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Social Media Business Model - Lead Generation?

Monday, March 1, 2010

Every once in awhile I have an ‘ahha’ moment. That’s one of the fun aspects of working in an emerging discipline where we are still figuring things out. A few months ago it was the realization that we don’t need to use awareness—in the traditional media sense—as a social media objective. Why spend money on marketing research to measure creation of awareness when we can offer people reasons to act? Is it possible for a person to take action, even a simple click-through, without having some minimal level of awareness? I don’t see how. We can manage the results of behavior to take them a step further, perhaps following the steps of the traditional hierarchy of awareness, but we can use behavior to measure each step, not marketing research. Here’s one related post.

That line of thinking probably led to the ‘ah ha’ I had last week. Almost all social media marketing is the first step in a conversion process. There are several possible scenarios:
• Most marketers are not going to sell things directly on social networks, at least for some time to come. Threadless is one of the few successful businesses doing so. Others like Zappos use social media as an integral part of their online communications but sell from their website. That’s the typical model today.
• Whether you are using social media to drive people to websites or to retail stores, there is clearly a ‘next step’ behavior you want them to take. It is possible that you link to a product page on your website or to a retail coupon, and the ‘next step’ is taken immediately. If so, you have metrics, and you can track the referral back to the social media site. However, research shows this is often not the case; purchases are often not made as a result of a first visit to a website. That requires the marketer to build a complex tracking process to match a later purchase with first exposure. That is part of conversion marketing metrics.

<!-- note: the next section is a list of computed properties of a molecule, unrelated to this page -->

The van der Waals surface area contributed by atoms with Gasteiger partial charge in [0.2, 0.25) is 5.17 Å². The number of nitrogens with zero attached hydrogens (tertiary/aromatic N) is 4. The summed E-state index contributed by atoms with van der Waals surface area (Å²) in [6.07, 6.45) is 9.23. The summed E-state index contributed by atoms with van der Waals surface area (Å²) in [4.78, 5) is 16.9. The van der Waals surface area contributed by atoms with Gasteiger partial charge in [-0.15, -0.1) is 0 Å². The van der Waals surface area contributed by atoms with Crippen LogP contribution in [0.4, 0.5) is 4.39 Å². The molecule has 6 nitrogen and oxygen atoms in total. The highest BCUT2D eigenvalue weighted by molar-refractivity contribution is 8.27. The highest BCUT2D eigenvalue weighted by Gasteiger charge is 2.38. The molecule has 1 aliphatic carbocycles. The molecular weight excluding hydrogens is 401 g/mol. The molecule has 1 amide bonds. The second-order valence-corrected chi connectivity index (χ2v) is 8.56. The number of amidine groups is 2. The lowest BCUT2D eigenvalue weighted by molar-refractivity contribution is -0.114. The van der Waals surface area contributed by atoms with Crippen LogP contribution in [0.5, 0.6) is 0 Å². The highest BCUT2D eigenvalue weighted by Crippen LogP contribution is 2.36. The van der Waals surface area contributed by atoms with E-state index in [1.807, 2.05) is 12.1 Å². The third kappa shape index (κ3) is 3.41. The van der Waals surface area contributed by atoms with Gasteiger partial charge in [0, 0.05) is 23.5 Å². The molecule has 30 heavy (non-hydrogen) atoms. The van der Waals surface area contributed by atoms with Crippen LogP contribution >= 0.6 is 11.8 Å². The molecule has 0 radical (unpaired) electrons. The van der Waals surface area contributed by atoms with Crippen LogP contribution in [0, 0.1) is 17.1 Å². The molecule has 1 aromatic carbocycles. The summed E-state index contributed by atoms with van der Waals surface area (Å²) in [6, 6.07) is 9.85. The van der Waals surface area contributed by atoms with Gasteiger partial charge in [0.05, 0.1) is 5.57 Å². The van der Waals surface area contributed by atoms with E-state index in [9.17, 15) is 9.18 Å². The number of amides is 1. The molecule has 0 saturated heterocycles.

• Social media is often part of a relationship building strategy. Getting people to friend our Facebook page or getting them to register for our enewsletter represent two good examples. There are all sorts of reasons why people may not purchase right away. There are an equal number of good reasons why marketers should be in touch while they move through the purchase cycle.

All except the immediate click-through and purchase represent the need for formal conversion marketing strategies. I don’t have any data, but my guess is that the second and third bullets represent the bulk of social media-initiated contacts with customers. The second scenario requires creating a conversion path through the website. The third requires a conversion strategy that’s based in a set of communications steps. Both are conversion marketing!

That begs a simple definition of conversion. Consider the possibilities. For the social marketer, “conversion” can be a referral from the social network to the website. For the online marketer it can be registering for brand communications. For the brand marketer it is likely to be the purchase. It’s a process, the traditional conversion funnel. Today there are even more marketing actors involved in the process. That’s complex from the perspective of the marketing organization. It has to be seamless from the perspective of the customer.

So does this statement make sense? Most social media marketing is the first step in converting someone from a spectator to a customer.
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